By David Itile
Recent moves by the Minister of Communications and Digital Economy, Dr. Isa Pantami, indicate, among other things, a deliberate ploy to usurp the power of the country’s telecoms regulator, Nigerian Communications Commission (NCC). From directives to orders on issues bordering on regulation, industry watchers fear that any attempt to tamper with the independence of the regulator through unnecessary interference would erode the huge gains recorded by the sector since liberalization in 2001.
From all indications, the Minister’s actions, both in body language and utterance speak volume of a man, who is knowingly or unknowingly undermining the independence of the regulator by giving Executive fiats that will, ultimately, discourage investor in the industry said to be contributing over N70 billion to the Nigerian economy.
Even though the Commission is supervised by the Minister, who oversees the Ministry of Communications and Digital Economy, under which NCC falls, the Nigerian Communications Commission is an independent body, established by the Nigerian Communications Act 2003, which was enacted by the National Assembly of the Federal Republic of Nigeria. That independence must be maintained.
The Act establishes a regulatory framework for the Nigerian communications industry and for this purpose creates an effective, impartial, and independent regulatory authority that promotes the implementation of the national communications or, telecommunications policy as may from time to time be modified and amended.
But the Minister’s executive fiat to the Commission in the last few months has given credence to the rumor, suggesting the gradual takeover of the duties and responsibilities of those in charge of the daily affairs of NCC by the Minister.
For instance, an insider source disclosed that the Minister, who is the de facto chairman, Board of Universal Service Provision Fund (USPF), has gotten approval from the Presidency to change the title of the Secretary of the USPF, who reports to the Executive Vice Chairman of the NCC. The idea, according to the source is to expunge the USPF from the NCC.
The source believes that the Minister wants the title changed to the Executive Secretary. Thus, taking away the supervisory role of the Executive Vice Chairman of the NCC. Of course, an Executive Secretary cannot report to an Executive Vice Chairman.
Apart from being subversive, this move is wrong and could be a calculated attempt to take over the control of the intervention arm of the NCC, where 40 percent of revenues coming to the commission are channeled.
If the Minister wants the USPF expunged from the Nigerian Communications Commission, nobody is stopping him. But it is advisable he does so through the regulatory processes and not via policy statements. Regulation is entirely different from the policy. He needs to go back to the Act, do the needful and have it amended.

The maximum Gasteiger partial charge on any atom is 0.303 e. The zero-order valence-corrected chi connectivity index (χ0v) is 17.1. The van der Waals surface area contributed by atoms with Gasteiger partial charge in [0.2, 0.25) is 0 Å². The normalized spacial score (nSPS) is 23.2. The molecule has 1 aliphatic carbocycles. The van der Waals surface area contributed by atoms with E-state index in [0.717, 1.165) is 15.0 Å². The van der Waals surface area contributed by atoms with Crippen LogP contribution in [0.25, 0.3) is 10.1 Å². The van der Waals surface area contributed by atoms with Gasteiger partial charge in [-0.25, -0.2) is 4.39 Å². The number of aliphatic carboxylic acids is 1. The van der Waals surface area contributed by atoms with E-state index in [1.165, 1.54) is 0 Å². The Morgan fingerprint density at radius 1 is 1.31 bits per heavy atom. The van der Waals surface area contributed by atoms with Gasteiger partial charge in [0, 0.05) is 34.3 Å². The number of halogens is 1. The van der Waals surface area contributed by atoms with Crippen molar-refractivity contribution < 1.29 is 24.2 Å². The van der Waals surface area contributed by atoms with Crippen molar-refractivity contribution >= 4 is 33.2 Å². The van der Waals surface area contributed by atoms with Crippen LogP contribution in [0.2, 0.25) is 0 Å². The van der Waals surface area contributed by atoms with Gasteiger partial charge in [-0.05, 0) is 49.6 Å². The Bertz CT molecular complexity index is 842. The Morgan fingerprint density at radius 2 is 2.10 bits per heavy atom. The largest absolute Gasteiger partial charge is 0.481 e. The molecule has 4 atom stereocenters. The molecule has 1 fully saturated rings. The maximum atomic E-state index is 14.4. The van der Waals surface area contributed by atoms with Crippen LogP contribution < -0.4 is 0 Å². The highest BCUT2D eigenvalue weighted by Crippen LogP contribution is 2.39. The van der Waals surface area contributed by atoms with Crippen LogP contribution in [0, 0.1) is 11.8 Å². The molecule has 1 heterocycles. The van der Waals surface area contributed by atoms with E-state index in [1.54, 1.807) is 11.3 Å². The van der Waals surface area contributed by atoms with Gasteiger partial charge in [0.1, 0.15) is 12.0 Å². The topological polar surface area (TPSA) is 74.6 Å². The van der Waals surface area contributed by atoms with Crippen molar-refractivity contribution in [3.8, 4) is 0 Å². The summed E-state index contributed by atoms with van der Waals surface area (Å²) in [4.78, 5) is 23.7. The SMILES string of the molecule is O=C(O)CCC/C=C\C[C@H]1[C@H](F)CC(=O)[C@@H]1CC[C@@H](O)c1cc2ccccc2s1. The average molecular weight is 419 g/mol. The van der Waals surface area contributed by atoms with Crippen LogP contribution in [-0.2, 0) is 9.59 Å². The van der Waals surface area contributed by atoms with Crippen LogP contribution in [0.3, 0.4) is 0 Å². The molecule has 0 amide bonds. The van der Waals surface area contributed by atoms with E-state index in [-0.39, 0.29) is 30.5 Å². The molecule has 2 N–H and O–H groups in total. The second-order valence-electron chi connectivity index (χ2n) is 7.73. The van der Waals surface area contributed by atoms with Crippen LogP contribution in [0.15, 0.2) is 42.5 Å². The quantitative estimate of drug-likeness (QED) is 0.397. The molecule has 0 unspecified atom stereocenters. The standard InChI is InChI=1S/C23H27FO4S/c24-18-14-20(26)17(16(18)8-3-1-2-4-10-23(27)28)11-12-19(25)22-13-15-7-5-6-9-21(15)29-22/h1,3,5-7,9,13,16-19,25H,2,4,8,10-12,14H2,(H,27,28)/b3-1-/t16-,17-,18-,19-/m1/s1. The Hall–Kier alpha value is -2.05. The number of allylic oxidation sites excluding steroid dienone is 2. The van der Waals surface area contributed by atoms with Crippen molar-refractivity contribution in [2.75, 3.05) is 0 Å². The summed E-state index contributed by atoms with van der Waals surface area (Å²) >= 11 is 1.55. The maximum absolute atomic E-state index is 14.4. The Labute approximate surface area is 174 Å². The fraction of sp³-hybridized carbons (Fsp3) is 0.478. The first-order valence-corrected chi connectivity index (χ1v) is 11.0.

Again, in a sector that is in dire need of more investors, policy statements such as the recent that data prices should be slashed by fiat is a disincentive to investment. It is like telling investors that ‘your money is not safe here’. Such a statement, if continued, is capable of destabilizing the industry.
All over the world, industries are driven by competition among players. It has never been an arbitrary use of force by the government. The Government does not fix prices; they regulate by ways of churning out innovative policies that promote competitiveness.
Undermining the independence of the regulator by giving Executive fiat, discourages investors into the market. It undermines the Nigerian telecom industry, which has flourished based on the free market initiatives, promoted by the NCC.
Instead of policy statements that appear to be interfering with the independence of the Nigerian Communications Commission, the Minister should get himself busy by addressing some of the teething challenges in the industry. The challenges of multiple taxations, indiscriminate destruction and shutting down of telecom infrastructure are still a major setback for the industry.
The Minister should leave Abuja once in a while and visit some states, have an exhaustive discussion with the governors, who see telecom as a money-spinner. At least, Dr. Omobola Johnson, former Minister of Communications Technology alongside the management of NCC did it by signing Memorandum of Understanding with some state governors. The states, where such MOU were signed according to reports, include Abia, Enugu, Kano, Lagos, Ogun, Ondo and Kaduna.
The outcome of the MOU signed between the former Minister and those state governors were visible, especially in the areas of fiber deployment in those states.
These Ministerial orders will make a lot of sense if only the government has addressed the issues in the industry. The challenges in the sector are enormous. They have to do more with the environment. Those investors who have despite these challenges put their money into the market should not be frustrated out of business as a result of these executive fiats. The minister will do well to help address these challenges.
Nigeria needs policies that will address the challenges of the industry. Nigeria needs a holistic digital strategy that would deliver economic prosperity to its citizenry. Such a strategy should address critical issues such as Broadband Infrastructural development, Digital services, finance, capacity building, and the regulatory environment.